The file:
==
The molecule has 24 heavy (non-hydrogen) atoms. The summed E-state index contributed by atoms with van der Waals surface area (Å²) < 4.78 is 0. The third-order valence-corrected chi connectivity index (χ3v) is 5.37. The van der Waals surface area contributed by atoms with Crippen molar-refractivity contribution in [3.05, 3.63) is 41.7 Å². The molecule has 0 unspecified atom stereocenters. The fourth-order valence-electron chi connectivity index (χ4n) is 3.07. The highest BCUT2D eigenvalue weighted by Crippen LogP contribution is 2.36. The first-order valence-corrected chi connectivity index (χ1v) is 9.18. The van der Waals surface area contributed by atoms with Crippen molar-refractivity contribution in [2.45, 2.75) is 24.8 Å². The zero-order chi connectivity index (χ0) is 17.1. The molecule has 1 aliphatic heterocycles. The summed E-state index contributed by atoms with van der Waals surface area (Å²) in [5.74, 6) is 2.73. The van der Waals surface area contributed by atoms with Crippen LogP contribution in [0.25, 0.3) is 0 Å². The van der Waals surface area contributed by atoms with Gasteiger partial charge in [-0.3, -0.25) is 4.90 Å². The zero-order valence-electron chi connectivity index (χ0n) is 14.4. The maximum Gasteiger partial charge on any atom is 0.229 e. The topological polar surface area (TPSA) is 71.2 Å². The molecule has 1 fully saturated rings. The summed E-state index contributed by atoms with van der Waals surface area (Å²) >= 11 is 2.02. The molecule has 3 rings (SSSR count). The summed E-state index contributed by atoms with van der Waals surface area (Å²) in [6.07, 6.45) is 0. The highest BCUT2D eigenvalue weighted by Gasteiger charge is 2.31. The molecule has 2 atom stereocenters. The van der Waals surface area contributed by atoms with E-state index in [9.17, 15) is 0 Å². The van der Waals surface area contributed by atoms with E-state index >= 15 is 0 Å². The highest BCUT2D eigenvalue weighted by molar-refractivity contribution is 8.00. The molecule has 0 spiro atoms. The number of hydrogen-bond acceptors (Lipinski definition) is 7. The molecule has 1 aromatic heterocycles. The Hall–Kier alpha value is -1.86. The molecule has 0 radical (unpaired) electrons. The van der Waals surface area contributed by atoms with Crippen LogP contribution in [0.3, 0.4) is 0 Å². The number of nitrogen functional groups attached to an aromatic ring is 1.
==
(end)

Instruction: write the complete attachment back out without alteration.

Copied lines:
The molecule has 24 heavy (non-hydrogen) atoms. The summed E-state index contributed by atoms with van der Waals surface area (Å²) < 4.78 is 0. The third-order valence-corrected chi connectivity index (χ3v) is 5.37. The van der Waals surface area contributed by atoms with Crippen molar-refractivity contribution in [3.05, 3.63) is 41.7 Å². The molecule has 0 unspecified atom stereocenters. The fourth-order valence-electron chi connectivity index (χ4n) is 3.07. The highest BCUT2D eigenvalue weighted by Crippen LogP contribution is 2.36. The first-order valence-corrected chi connectivity index (χ1v) is 9.18. The van der Waals surface area contributed by atoms with Crippen molar-refractivity contribution in [2.45, 2.75) is 24.8 Å². The zero-order chi connectivity index (χ0) is 17.1. The molecule has 1 aliphatic heterocycles. The summed E-state index contributed by atoms with van der Waals surface area (Å²) in [5.74, 6) is 2.73. The van der Waals surface area contributed by atoms with Crippen LogP contribution in [0.25, 0.3) is 0 Å². The van der Waals surface area contributed by atoms with Gasteiger partial charge in [-0.3, -0.25) is 4.90 Å². The zero-order valence-electron chi connectivity index (χ0n) is 14.4. The maximum Gasteiger partial charge on any atom is 0.229 e. The topological polar surface area (TPSA) is 71.2 Å². The molecule has 1 fully saturated rings. The summed E-state index contributed by atoms with van der Waals surface area (Å²) >= 11 is 2.02. The molecule has 3 rings (SSSR count). The summed E-state index contributed by atoms with van der Waals surface area (Å²) in [6.07, 6.45) is 0. The highest BCUT2D eigenvalue weighted by Gasteiger charge is 2.31. The molecule has 2 atom stereocenters. The van der Waals surface area contributed by atoms with E-state index in [9.17, 15) is 0 Å². The van der Waals surface area contributed by atoms with E-state index >= 15 is 0 Å². The highest BCUT2D eigenvalue weighted by molar-refractivity contribution is 8.00. The molecule has 0 spiro atoms. The number of hydrogen-bond acceptors (Lipinski definition) is 7. The molecule has 1 aromatic heterocycles. The Hall–Kier alpha value is -1.86. The molecule has 0 radical (unpaired) electrons. The van der Waals surface area contributed by atoms with Crippen LogP contribution in [0.3, 0.4) is 0 Å². The number of nitrogen functional groups attached to an aromatic ring is 1.